Rum Report: The Spanish Style

30 May, 2014

Mixability is helping the Spanish-style spirit to a renaissance. Lucy Britner explores the background

SPANISH SETTLERS brought with them to rum’s heartland their knowledge and love of brandy and sherry. So rum-making Spanish style is sometimes influenced by the solera system of maturation. It is also largely centred around South and Central America. 

Diplomatico marketing manager Javier Herrera Toral describes Spanish-style rum as ‘smooth’. He adds: “Basically, most of the rums with this origin are easy-going, with a smooth palate and are easy to sip.”

Several places are important to the history of Spanish-style rums, which came into their own in the 19th and 20th centuries. Spaniard Don Juan Serrallés imported a still to Puerto Rico in 1865 and Spanish drinkers back home enjoyed the Rom Barrilito brand, as did some Americans. The commercial stage was set, though some boast production before 1865. 

Venezuela is a key country for Spanish-style rums and Santa Teresa claims to be the oldest rum brand registered there – its 1796 expression carries the year of the hacienda’s incorporation. 1796 makes use of the solera system and today the company also has a social programme called Project Alcatraz that aims to rehabilitate gangland criminals. 

Diageo looks after two Venezuelan, non-solera rums – Cacique and Pampero. Cacique – meaning ‘chief of the tribe’ in Spanish – has been around since 1959. Pampero is slightly older, having been launched in 1938. Both count Venezuela and Spain as their key markets and Pampero is also big in Italy. 

Also in Venezuela is Diplomatico, which doesn’t employ the solera system but does make use of Spanish drinking habits. 

Toral says: “All the rums blended in Diplomatico are aged separately until they achieve their optimum age. The first ageing is always done in 180-litre American white oak barrels, which were used first to age bourbon or Scotch. Some of our rums are aged in a second stage in Spanish sherry and Pedro Ximenez barrels. Blending is the last stage.”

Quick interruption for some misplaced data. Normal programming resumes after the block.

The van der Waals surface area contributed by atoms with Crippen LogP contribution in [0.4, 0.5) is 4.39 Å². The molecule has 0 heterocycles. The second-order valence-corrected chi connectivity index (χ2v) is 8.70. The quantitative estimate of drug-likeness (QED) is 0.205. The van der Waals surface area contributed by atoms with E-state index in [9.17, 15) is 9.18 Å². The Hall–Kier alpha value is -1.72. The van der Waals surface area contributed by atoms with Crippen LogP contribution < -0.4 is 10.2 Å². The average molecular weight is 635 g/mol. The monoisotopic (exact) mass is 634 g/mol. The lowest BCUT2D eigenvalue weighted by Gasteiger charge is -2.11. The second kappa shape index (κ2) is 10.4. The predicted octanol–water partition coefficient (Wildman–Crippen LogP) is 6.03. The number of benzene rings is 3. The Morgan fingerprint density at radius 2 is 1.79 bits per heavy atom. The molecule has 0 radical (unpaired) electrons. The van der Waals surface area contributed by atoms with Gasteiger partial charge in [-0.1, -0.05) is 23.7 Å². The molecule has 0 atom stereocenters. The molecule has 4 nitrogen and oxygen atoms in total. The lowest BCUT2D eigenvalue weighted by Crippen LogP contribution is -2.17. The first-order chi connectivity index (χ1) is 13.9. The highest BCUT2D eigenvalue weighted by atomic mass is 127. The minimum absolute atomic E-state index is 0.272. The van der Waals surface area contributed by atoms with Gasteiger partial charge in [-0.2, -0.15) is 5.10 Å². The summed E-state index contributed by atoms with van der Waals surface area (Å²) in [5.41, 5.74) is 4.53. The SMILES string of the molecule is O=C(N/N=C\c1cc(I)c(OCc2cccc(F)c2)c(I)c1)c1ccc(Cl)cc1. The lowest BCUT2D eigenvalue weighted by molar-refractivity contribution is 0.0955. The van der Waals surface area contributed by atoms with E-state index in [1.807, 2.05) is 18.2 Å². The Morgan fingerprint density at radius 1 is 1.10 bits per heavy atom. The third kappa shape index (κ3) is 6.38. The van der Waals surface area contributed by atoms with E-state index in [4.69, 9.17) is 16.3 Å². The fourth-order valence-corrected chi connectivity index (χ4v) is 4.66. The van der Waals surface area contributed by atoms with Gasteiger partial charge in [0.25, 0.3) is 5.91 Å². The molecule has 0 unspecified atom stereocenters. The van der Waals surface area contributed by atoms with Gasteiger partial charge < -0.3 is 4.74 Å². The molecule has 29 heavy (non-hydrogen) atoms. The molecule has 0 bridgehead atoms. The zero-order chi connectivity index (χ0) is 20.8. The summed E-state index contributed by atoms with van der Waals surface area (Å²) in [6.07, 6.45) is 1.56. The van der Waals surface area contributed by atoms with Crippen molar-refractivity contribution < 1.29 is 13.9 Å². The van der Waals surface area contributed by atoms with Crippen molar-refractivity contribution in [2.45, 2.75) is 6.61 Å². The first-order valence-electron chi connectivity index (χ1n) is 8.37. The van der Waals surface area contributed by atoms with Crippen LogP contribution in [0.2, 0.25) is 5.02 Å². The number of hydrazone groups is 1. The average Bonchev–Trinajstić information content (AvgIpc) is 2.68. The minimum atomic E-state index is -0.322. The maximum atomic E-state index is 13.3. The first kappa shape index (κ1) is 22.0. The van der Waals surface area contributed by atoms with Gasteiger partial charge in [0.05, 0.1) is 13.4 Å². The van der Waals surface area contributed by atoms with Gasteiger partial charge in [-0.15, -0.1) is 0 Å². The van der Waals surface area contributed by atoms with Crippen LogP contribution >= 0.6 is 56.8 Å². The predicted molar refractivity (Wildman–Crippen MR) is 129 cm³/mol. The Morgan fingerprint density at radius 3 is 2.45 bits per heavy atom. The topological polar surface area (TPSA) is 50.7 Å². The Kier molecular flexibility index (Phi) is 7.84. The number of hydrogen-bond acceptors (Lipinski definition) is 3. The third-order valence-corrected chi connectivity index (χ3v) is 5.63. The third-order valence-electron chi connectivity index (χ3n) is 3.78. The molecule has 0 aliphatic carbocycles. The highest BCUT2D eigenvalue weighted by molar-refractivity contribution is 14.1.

Heading north, Nicaragua is home to Flor de Cana – Spanish for ‘sugar cane flower’. According to the brand, the first distillery was built at the San Antonio Sugar Mill in Chichigalpa, Nicaragua, in 1890. In 1937, an independent company was founded within the plantation called Compañía Licorera de Nicaragua and it launched the brand Flor de Caña in that year. The company describes its ageing process as a “unique slow-ageing method” in American oak barrels and the brand does not use the solera system. In summer last year, the brand revamped its packaging to pay closer attention to its heritage and age statements. 

Further north, Guatemala was better known for coffee until commercial distillers became established in about 1914. The 20th century also saw the creation of Industria Licoreras de Guatamala, the company which makes the Botran brand and Diageo joint venture Zacapa. It’s a massive operation. Zacapa is known for its maturation at high altitude in what is called the House Above the Clouds and the solera system is employed, creating a blend of old and new rums in the same way that many Spanish brandies are produced.

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